Home Government Town Council votes in special meeting to say “no” to proposed changes...

Town Council votes in special meeting to say “no” to proposed changes in alcohol sales

blowing rock town hall is site of town council meetings

By David Rogers. March 5, 2019. BLOWING ROCK, NC — CLICK HERE to view the resolution prepared by Town staff and adopted by Blowing Rock’s Board of Commissioners in opposing proposed North Carolina legislation may portend an end of government-controlled alcohol distribution sales, if passed.

At the very least, the proposed legislation seeks a merger of smaller ABC boards, which could cut deeply into the revenue streams of smaller municipalities.

The Town of Blowing Rock’s adopted resolution (CLICK HERE) is almost an exact copy of other resolutions passed in other areas of the state. Resort communities on the beach and in the mountains would be especially hard hit if squeezed out of the liquor sales-related revenue stream.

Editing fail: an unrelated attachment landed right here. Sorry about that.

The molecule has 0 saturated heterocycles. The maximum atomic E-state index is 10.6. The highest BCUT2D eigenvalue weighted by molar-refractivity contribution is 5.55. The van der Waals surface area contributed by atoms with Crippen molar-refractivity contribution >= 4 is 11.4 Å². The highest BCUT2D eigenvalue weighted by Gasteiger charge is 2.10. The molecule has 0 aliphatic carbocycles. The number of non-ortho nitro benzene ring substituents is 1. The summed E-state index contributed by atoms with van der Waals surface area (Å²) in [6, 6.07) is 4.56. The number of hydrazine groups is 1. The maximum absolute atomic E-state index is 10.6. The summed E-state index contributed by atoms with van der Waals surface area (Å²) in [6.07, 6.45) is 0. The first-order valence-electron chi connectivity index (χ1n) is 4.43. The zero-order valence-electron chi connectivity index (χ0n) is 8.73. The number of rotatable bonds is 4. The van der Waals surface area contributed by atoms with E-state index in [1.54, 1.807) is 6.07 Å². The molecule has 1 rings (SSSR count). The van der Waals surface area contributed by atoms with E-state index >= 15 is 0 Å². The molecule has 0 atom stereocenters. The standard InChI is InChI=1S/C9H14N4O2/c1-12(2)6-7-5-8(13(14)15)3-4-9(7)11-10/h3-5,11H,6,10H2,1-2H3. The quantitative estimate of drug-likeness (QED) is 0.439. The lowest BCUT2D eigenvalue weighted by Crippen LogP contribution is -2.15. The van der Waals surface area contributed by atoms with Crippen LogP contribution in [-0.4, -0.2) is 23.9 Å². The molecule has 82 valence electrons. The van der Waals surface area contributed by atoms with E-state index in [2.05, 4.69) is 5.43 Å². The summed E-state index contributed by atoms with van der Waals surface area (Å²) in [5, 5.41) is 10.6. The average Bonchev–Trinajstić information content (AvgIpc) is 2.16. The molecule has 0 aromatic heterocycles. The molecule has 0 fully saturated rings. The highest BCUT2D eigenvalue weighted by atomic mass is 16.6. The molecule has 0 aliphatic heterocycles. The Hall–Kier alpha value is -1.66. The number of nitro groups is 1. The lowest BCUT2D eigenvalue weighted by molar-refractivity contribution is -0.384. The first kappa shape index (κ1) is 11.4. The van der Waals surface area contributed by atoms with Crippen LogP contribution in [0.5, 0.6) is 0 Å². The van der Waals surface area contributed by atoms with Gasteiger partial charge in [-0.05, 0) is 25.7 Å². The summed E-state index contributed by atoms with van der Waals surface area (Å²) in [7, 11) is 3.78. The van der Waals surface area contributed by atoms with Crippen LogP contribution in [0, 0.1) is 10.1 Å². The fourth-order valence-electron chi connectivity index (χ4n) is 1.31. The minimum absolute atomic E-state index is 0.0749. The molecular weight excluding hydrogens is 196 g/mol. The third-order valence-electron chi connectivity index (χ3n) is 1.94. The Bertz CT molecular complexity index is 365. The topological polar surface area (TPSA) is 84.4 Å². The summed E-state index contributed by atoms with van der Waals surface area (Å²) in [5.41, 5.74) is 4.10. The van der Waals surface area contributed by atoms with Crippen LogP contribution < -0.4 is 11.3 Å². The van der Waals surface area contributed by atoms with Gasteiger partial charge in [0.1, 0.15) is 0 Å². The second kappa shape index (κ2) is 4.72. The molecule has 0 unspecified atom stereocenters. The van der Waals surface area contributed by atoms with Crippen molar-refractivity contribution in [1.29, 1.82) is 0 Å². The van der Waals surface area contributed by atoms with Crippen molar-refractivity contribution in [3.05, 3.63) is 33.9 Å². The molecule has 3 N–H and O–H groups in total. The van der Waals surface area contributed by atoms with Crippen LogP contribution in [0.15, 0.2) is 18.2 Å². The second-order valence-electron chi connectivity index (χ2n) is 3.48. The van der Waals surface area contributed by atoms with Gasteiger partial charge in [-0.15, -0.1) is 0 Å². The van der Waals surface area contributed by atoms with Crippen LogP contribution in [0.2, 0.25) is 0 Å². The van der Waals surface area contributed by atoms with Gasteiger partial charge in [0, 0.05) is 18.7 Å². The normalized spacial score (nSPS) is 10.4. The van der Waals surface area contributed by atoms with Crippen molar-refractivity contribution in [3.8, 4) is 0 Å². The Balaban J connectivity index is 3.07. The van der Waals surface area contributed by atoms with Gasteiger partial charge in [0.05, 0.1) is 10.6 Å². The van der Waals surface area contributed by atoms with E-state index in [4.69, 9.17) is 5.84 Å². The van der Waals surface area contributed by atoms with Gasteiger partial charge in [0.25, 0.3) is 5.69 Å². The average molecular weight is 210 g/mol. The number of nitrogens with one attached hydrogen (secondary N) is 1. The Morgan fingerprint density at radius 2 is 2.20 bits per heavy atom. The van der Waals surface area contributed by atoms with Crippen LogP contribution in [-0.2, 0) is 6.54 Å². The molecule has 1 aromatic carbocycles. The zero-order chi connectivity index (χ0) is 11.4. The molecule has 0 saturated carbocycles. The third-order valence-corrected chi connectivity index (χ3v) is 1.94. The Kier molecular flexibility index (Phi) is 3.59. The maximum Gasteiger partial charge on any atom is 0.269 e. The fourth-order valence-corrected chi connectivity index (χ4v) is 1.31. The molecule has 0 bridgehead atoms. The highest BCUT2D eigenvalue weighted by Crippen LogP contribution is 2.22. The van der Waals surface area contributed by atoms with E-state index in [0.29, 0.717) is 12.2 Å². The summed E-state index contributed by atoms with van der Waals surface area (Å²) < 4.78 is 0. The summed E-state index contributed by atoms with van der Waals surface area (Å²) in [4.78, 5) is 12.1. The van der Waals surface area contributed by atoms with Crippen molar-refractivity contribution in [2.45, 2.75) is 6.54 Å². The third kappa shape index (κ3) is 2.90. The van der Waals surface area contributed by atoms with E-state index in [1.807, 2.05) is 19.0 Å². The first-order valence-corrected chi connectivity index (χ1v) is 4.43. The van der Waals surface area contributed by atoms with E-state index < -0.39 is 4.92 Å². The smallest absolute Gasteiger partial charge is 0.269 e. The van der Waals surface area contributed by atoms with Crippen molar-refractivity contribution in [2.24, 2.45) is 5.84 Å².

The only material difference between Blowing Rock’s resolution and those adopted by other resort or vacation communities is a report on the contributions from ABC boards to the local municipality. For Blowing Rock, one of the passages in the resolution reports that each year the local ABC distributes a minimum of $50,000 to the Town of Blowing Rock and over the previous 15 years the annual amounts, in aggregate, total approximately $6 million.

Who gets the alcohol-related sales revenue and how it is distributed are of course at the heart of the legislation.

Blowing Rock’s legislative body seeks to join forces with the Town of Boone, according to a public notice received on Tuesday afternoon from Blowing Rock Town Clerk Hilari Hubner. If Boone agrees, then the language of this resolution will be modified to reflect the alliance.

Proponents of the legislation claim that the state’s regulations governing the sale of alcohol are outdated and need to be modernized. Opponents of the legislation (supporters of the status quo) suggest that North Carolina’s current system achieves public health, safety, and revenue objectives far better than privatized systems in other states.

LEAVE A REPLY

Please enter your comment!
Please enter your name here